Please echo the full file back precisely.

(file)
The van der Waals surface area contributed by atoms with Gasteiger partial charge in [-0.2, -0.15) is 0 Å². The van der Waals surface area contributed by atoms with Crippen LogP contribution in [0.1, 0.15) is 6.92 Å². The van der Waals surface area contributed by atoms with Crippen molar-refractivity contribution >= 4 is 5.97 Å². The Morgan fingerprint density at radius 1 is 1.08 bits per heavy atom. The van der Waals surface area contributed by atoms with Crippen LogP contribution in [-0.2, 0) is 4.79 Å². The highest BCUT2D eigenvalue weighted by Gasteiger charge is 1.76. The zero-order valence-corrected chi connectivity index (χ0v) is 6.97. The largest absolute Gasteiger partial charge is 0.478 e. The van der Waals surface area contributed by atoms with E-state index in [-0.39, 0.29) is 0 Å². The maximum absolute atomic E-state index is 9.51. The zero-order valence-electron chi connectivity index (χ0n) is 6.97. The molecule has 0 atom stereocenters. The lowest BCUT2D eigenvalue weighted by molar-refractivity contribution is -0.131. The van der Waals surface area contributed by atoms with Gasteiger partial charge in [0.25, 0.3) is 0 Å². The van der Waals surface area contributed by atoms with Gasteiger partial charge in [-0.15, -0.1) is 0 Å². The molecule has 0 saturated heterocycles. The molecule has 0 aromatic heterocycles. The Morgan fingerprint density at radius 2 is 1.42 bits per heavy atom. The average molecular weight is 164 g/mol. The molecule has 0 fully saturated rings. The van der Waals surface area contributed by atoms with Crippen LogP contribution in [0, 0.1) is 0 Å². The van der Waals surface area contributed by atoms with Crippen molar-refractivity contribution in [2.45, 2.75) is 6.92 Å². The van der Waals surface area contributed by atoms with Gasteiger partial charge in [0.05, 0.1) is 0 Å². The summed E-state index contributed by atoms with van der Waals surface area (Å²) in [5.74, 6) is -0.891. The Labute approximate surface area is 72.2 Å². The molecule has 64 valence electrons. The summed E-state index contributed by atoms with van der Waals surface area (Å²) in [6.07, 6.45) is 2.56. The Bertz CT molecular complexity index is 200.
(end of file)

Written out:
The van der Waals surface area contributed by atoms with Gasteiger partial charge in [-0.2, -0.15) is 0 Å². The van der Waals surface area contributed by atoms with Crippen LogP contribution in [0.1, 0.15) is 6.92 Å². The van der Waals surface area contributed by atoms with Crippen molar-refractivity contribution >= 4 is 5.97 Å². The Morgan fingerprint density at radius 1 is 1.08 bits per heavy atom. The van der Waals surface area contributed by atoms with Crippen LogP contribution in [-0.2, 0) is 4.79 Å². The highest BCUT2D eigenvalue weighted by Gasteiger charge is 1.76. The zero-order valence-corrected chi connectivity index (χ0v) is 6.97. The largest absolute Gasteiger partial charge is 0.478 e. The van der Waals surface area contributed by atoms with E-state index in [-0.39, 0.29) is 0 Å². The maximum absolute atomic E-state index is 9.51. The zero-order valence-electron chi connectivity index (χ0n) is 6.97. The molecule has 0 atom stereocenters. The lowest BCUT2D eigenvalue weighted by molar-refractivity contribution is -0.131. The van der Waals surface area contributed by atoms with Gasteiger partial charge in [0.25, 0.3) is 0 Å². The van der Waals surface area contributed by atoms with Gasteiger partial charge in [-0.15, -0.1) is 0 Å². The molecule has 0 saturated heterocycles. The molecule has 0 aromatic heterocycles. The Morgan fingerprint density at radius 2 is 1.42 bits per heavy atom. The average molecular weight is 164 g/mol. The molecule has 0 fully saturated rings. The van der Waals surface area contributed by atoms with Crippen LogP contribution in [0, 0.1) is 0 Å². The van der Waals surface area contributed by atoms with Crippen molar-refractivity contribution in [2.45, 2.75) is 6.92 Å². The van der Waals surface area contributed by atoms with Gasteiger partial charge in [0.05, 0.1) is 0 Å². The summed E-state index contributed by atoms with van der Waals surface area (Å²) in [5.74, 6) is -0.891. The Labute approximate surface area is 72.2 Å². The molecule has 64 valence electrons. The summed E-state index contributed by atoms with van der Waals surface area (Å²) in [6.07, 6.45) is 2.56. The Bertz CT molecular complexity index is 200.